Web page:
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Samsung ODD to SSD, HDD or USB 3.0

Last response: in Laptops & Notebooks
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July 12, 2013 10:41:17 AM

I currently have a Samsung NP305 with the AMD A6-3420M in which i just use as a dock now because the screen cracked. The laptop is used only for my music studio. I am upgrading the HDD to a SSD but also would love to see if i could turn the CD-Drive (ODD) into another SSD or possibly a USB 3.0.

Ive already taken the laptop apart and everything is really assessable. There is an extra input on the motherboard for another Drive but no slot to case the HDD. The ODD uses the same input as the HDD as i mentioned so i would like to possibly buy a adapter and to swap the ODD bay to another Drive or USB 3.0. Will this work?

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a b D Laptop
July 12, 2013 3:14:20 PM
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You would need a caddy for the optical drive bay: http://www.newmodeus.com/shop/index.php?main_page=index...

That bay is most likely a sATA Generation 2 port; possibly a Gen 1 port. If you install a SSD to that, its potential will be greatly hindered. A hard drive on the other hand would be fine, as they can't even fully saturate the sATA Generation 2 speeds/bandwidth.
July 14, 2013 5:01:26 PM

How saturated? I have no clue what generation port I have. I need writing speeds to be at least as fast or faster than a 7,200 rpm HDD.



Prostar Computer said:
You would need a caddy for the optical drive bay: http://www.newmodeus.com/shop/index.php?main_page=index...

That bay is most likely a sATA Generation 2 port; possibly a Gen 1 port. If you install a SSD to that, its potential will be greatly hindered. A hard drive on the other hand would be fine, as they can't even fully saturate the sATA Generation 2 speeds/bandwidth.


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a b D Laptop
July 15, 2013 7:59:31 AM

Even 10k RPM drives are incapable of taking advantage of sATA Gen 2 speeds. What helps in data access times is larger capacity (as well as RPM); a 1 TB drive will have more platter density than a 500 GB drive, for example, thus reducing the amount of arm movement on the platter.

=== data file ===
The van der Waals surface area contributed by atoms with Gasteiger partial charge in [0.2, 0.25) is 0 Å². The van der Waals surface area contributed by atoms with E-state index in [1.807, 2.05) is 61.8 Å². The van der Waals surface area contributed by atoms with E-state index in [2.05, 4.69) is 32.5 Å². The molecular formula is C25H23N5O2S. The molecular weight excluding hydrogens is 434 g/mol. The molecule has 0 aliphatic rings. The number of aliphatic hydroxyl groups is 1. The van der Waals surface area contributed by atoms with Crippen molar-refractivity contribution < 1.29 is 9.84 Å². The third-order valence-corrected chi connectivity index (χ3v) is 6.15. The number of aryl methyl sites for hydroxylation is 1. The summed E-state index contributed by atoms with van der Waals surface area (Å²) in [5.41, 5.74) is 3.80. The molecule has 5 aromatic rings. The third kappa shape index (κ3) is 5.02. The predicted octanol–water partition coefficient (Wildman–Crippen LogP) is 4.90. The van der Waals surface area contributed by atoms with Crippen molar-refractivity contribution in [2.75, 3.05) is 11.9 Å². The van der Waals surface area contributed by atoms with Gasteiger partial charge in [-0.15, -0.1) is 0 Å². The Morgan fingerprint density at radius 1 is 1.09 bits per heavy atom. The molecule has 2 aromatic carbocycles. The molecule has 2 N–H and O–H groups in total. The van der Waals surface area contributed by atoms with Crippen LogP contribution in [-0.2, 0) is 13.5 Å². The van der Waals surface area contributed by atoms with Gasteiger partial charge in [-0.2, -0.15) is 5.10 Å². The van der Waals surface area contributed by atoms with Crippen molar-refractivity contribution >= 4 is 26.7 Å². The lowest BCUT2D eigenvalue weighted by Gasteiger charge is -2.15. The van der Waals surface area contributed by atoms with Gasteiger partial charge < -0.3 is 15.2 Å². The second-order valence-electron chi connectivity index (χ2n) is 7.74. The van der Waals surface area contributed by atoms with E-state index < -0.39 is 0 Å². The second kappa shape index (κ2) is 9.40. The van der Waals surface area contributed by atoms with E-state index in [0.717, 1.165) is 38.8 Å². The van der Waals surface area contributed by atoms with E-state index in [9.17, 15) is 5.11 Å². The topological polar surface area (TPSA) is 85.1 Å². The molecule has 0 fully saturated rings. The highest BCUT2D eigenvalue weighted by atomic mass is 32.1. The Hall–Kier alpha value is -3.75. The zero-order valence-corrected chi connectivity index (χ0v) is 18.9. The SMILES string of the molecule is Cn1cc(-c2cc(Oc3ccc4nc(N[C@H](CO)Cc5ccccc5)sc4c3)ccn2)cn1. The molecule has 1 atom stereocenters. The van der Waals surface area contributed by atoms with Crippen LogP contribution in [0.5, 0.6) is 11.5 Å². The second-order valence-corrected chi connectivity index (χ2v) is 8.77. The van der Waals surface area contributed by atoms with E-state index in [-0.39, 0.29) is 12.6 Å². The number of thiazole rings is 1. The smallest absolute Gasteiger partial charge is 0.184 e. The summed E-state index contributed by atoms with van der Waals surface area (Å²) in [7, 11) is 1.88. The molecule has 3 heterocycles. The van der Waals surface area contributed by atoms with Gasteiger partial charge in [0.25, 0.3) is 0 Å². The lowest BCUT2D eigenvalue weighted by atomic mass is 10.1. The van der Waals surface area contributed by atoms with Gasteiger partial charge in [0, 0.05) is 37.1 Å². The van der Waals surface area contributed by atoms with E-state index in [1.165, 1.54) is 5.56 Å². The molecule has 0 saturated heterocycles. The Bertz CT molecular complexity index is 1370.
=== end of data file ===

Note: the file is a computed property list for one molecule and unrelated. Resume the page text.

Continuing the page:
You can use HWinfo to assess what sATA version your controller is. After you install, just expand the Drives tree and highlight your HDD.
July 16, 2013 12:18:17 PM

Where in HWinfo can i find the speeds capable where my current OOD is placed? I can see that my current HDD is Samsung SATA II but i do not know if that is as high as the motherboard will take. Regardless, your saying that a SSD will benefit over a 7,200/10k rpm HDD on a SATA II?








Prostar Computer said:
Even 10k RPM drives are incapable of taking advantage of sATA Gen 2 speeds. What helps in data access times is larger capacity (as well as RPM); a 1 TB drive will have more platter density than a 500 GB drive, for example, thus reducing the amount of arm movement on the platter.

You can use HWinfo to assess what sATA version your controller is. After you install, just expand the Drives tree and highlight your HDD.

July 16, 2013 12:36:06 PM

In short, i want to replace the ODD with a 60GB SSD solely for sending my audio tracks to during recording and while editing WAV. files for less latency and faster write speeds. I care less for the read speeds at the moment. I need those write speeds faster than the 5,400 i have now.
a b D Laptop
July 17, 2013 12:34:11 PM

Come to think of it, I believe HWiNFO only shows the drive's SATA controller, and not the board's. You would need to find that from the manufacturer's page for it, or from a supplier that sells it, then look up the detailed specs, or find a spec sheet.

But yes, even on SATA Gen 2, the SSD will put the HDD to shame. Sata Gen 3 is ideal for the SSD's potential, is all.
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